There has been much debate over rules that require entering scholarship athletes to score at least 700 on the SAT. But there has been little attention to what a 700 score really means. The SAT is like a ladder on which the rungs become narrower on each step. For this reason, it is possible to determine, very roughly, the questions at which students scoring under 700 start falling off. Here is a multiple-choice sentence completion of the kind that tends to sort out borderline athletes.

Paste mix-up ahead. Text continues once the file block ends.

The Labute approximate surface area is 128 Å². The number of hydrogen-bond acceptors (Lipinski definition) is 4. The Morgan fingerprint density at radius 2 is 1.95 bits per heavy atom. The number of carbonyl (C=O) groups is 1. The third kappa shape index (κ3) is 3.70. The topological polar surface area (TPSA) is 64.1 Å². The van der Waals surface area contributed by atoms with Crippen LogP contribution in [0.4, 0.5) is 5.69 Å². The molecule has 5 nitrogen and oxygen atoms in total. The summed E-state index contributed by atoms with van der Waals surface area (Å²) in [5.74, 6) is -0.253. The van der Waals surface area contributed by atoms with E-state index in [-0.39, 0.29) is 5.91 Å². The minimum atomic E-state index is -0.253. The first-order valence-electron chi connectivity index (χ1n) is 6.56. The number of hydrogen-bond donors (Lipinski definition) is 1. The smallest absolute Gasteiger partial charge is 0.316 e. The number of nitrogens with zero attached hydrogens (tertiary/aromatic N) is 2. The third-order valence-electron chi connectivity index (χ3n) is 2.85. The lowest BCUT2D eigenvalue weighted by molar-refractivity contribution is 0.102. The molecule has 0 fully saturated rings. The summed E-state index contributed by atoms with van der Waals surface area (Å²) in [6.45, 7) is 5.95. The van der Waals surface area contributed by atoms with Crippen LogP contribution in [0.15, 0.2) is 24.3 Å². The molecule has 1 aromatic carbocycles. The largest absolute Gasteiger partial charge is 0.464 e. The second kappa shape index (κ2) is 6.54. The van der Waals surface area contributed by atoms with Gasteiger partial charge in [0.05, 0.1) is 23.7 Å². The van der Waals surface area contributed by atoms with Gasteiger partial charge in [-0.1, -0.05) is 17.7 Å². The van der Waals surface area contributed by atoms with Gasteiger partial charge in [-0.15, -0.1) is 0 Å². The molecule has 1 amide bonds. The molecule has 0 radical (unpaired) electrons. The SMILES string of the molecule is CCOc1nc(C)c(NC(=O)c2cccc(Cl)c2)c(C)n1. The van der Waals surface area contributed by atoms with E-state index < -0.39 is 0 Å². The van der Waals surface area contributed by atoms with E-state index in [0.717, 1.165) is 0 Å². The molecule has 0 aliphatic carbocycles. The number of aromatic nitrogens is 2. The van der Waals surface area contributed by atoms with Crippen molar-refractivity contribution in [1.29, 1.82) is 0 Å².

To the professor, who assumed that a great degree of ____ should always attend youth, the young man had already been too ____.
(The correct answer is A.)
Even the Educational Testing Service, which produces the SAT, opposes the use of cutoff scores. ``No one has shown us a valid reason for [using] 700,'' says Tom Ewing, an ETS spokesman. He calls the use of such cutoffs ``contrary to the way admissions scores are supposed to be used.''